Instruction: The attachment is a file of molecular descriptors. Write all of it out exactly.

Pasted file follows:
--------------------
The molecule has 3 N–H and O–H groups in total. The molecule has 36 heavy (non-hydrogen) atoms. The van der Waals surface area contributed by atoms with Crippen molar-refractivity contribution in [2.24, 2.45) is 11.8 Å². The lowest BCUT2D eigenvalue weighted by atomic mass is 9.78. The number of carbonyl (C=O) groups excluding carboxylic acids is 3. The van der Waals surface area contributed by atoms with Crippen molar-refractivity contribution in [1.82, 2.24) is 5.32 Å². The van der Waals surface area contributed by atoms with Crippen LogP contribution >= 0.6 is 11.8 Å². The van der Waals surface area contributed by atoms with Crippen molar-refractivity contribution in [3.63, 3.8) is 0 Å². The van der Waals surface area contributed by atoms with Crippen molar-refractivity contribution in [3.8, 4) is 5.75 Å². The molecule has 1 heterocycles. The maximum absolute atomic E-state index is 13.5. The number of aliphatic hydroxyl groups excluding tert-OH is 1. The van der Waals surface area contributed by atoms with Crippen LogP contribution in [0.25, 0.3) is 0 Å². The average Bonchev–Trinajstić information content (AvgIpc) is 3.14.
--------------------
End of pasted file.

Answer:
The molecule has 3 N–H and O–H groups in total. The molecule has 36 heavy (non-hydrogen) atoms. The van der Waals surface area contributed by atoms with Crippen molar-refractivity contribution in [2.24, 2.45) is 11.8 Å². The lowest BCUT2D eigenvalue weighted by atomic mass is 9.78. The number of carbonyl (C=O) groups excluding carboxylic acids is 3. The van der Waals surface area contributed by atoms with Crippen molar-refractivity contribution in [1.82, 2.24) is 5.32 Å². The van der Waals surface area contributed by atoms with Crippen LogP contribution >= 0.6 is 11.8 Å². The van der Waals surface area contributed by atoms with Crippen molar-refractivity contribution in [3.63, 3.8) is 0 Å². The van der Waals surface area contributed by atoms with Crippen molar-refractivity contribution in [3.8, 4) is 5.75 Å². The molecule has 1 heterocycles. The maximum absolute atomic E-state index is 13.5. The number of aliphatic hydroxyl groups excluding tert-OH is 1. The van der Waals surface area contributed by atoms with Crippen LogP contribution in [0.25, 0.3) is 0 Å². The average Bonchev–Trinajstić information content (AvgIpc) is 3.14.